[0045] We may separate hydrogen from water by using a (direct) current which will pass through water between two electrodes. What happens is that water essentially dissociates into hydrogen and hydroxyl ions (H and OH). The positive hydrogen ions migrate towards the cathode, the negative electrode, where they are discharged by picking up electrons and forming hydrogen molecules: 2H+2e=H2. The hydrogen molecules accumulate at or near the surface of the electrode.

[0046] At (or near) the oxygen electrode, a similar process occurs in which hydroxyl ions are discharged by giving up their electrons to the electrode and reacting to the form of water and oxygen. The oxygen molecules accumulate. The hydrogen generator may be arranged to capture each hydrogen molecule and each oxygen molecule for later use. These two materials, once separated (as described elsewhere here) may be collected using a piezoelectric pump similar to the one used to pump and control the water stock.

[0047] One use of the produced hydrogen is combustion with oxygen. Cleaner energy means that the resulting waste product of the combustion of hydrogen with oxygen is heat (energy) and water.

[0048] The oxygen changes state (for example from gas to liquid to solid or vice versa) at different temperatures (if at the same pressure) than hydrogen. This is important for one embodiment of separation. Various configurations and temperature of the separator may be used, but by having one material in gaseous form with the other in liquid form, it is believed that separation becomes a manageable mechanical function (such as by gravity flow, filter, or other means). Likewise, if one were liquid and the other solid, separation is again quite a trivial mechanical problem.

[0049] These are the steps which I believe allow for the invention to work and also the sizes of the material I propose being used in a sample embodiment.

[0050] 1. The first step is that there are two electrodes one being positive and one being negative. Both electrodes work at the same time. The first step is that both are charged at the same time. The negative electrode creates two hydrogen molecules for each charge that occurs. The positive electrode creates two oxygen molecules for each charge as well. The oxygen and hydrogen molecules will bubble up to the surface off the electrolyte. The electrolyte may be, for example, polymerized fluorinated polystyrene sulfonic acid. Both electrodes may be between the sizes of 1 micro meter to 5 micro meters in width, and the length may be between 1 centimeter to 10 centimeter, for example. In the case of a crystal that encloses a fine metal needle, the crystal may be between the sizes 1 and 8 micro meters and also may have the same length as the fine metal needle. The source for the H20 may be conventional gas tank or tank. The water may be exposed to electrolyte. Electrolyte is listed above.

[0051] 2. The second step is that the bubbles produced at the end of the fine metal needle are collected by a vacuum system which vacuums the hydrogen molecules as well as the oxygen molecules. These two types of molecules may be separated by controlling temperature and pressure such that one of them is in a different phase or state from the other, and they can then be separated by mechanical means. They may be placed back into a gaseous state after separation for ease of transport within the system. The gas molecules are vacuumed towards a combustion chamber. In one embodiment, the vacuum system may be a piezoelectric pump with the pump encased in a shell with one-way valve systems and feed and exhaust systems. The pulse for the strain of the crystals may be ⅛th to ¼ of a second.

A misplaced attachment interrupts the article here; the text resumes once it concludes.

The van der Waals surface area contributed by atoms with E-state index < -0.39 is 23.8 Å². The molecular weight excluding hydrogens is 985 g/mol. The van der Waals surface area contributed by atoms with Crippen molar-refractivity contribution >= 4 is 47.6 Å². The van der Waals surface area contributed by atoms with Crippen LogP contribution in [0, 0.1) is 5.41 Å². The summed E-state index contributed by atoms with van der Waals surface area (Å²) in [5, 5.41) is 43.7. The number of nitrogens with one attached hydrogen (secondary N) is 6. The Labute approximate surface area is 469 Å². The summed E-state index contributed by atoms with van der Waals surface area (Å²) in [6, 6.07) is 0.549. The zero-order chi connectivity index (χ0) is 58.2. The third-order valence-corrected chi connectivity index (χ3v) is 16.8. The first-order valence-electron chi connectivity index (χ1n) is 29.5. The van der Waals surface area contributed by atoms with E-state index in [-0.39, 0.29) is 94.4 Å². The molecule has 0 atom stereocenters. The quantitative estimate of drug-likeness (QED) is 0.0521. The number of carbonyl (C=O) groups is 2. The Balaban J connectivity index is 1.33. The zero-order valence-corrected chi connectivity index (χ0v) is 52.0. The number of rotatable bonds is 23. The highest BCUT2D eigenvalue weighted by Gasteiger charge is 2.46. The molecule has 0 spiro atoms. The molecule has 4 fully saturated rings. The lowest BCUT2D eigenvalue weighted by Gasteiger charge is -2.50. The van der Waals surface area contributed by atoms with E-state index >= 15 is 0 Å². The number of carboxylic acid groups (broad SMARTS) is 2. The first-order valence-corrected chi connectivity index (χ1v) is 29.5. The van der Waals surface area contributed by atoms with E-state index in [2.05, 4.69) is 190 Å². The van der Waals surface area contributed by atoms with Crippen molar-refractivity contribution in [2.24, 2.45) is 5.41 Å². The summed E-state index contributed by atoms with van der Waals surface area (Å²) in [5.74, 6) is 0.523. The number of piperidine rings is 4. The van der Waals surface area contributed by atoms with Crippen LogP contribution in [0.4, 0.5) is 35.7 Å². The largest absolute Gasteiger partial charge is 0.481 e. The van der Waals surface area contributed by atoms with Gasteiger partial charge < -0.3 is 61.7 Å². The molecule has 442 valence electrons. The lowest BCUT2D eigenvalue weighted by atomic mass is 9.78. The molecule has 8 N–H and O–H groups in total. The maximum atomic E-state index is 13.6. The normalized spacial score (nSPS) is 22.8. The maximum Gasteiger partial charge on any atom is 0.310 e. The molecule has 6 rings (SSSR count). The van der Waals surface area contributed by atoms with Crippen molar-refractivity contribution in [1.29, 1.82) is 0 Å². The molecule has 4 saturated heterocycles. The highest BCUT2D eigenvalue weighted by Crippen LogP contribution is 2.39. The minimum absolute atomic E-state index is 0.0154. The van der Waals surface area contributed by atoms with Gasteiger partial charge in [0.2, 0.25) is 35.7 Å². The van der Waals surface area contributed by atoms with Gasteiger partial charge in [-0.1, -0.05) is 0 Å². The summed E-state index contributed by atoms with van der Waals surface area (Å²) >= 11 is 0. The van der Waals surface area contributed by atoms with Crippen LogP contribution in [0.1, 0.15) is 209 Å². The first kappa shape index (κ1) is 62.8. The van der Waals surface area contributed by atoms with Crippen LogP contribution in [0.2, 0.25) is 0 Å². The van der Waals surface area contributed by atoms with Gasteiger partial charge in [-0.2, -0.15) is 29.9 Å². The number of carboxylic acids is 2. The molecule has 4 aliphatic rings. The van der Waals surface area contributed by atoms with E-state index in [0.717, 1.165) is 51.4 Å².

[0052] 3. In an optional third step, the hydrogen and oxygen molecules travel to a combustion chamber where they are combusted. The molecules travel towards the combustion chamber powered by the piezoelectric pump. The pump may be directly attached to the combustion chamber. This allows for the hydrogen molecules to avoid having to be stored.

[0053] All of the piezoelectricity strains of the crystals and also the charge of fine metal needle are controlled by a control circuit which controls current flow, pulse timing and shape, and the like. An electrolyte (in conjunction with the water) may also be used and one example of that being polymerized fluorinated polystyrene sulfonic acid, to increase the system's efficiencies.

[0054] If required, additional passageways through the piezoelectric pump (such as for example from outer surface to inner passageway containing the needle electrode) may be provided to permit enhanced access of electrolyte and water to the electrode, in which case experimentation has shown 4 equally spaced radial passages have worked best.

[0055] Using the piezoelectric pump to carry produced hydrogen or oxygen (depending upon whether the needle structure is anodic or cathodic) away from the needle's tip, togther with a one-way valved structure, it is possible to have cathodic structures pumping one type of produced gas away and anodic structures the other, with no other means of separation by, for example, phase/state control by temperature/pressure regulation means.

[0056] At least one pair of such pump may be immersed in water, with their cathodic and anodic nature resulting in electrolytic production of hydrogen and oxygen gases at the respective needles' tips, where the pumping action of the piezoelectric structures is used to evacuate the gases, separately, to where they could be used. These structures may be deployed in arrays. Water could be provided differently than by immersing the crystal/needle structures.

[0057] The descriptions here are meant to be exemplary and not limiting. It is to be understood that a reader skilled in the art will derive from this descriptive material the concepts of this invention, and that there are a variety of other possible implementation; substitution of different specific components for those mentioned here will not be sufficient to differ from the invention described where the substituted components are functionally equivalent.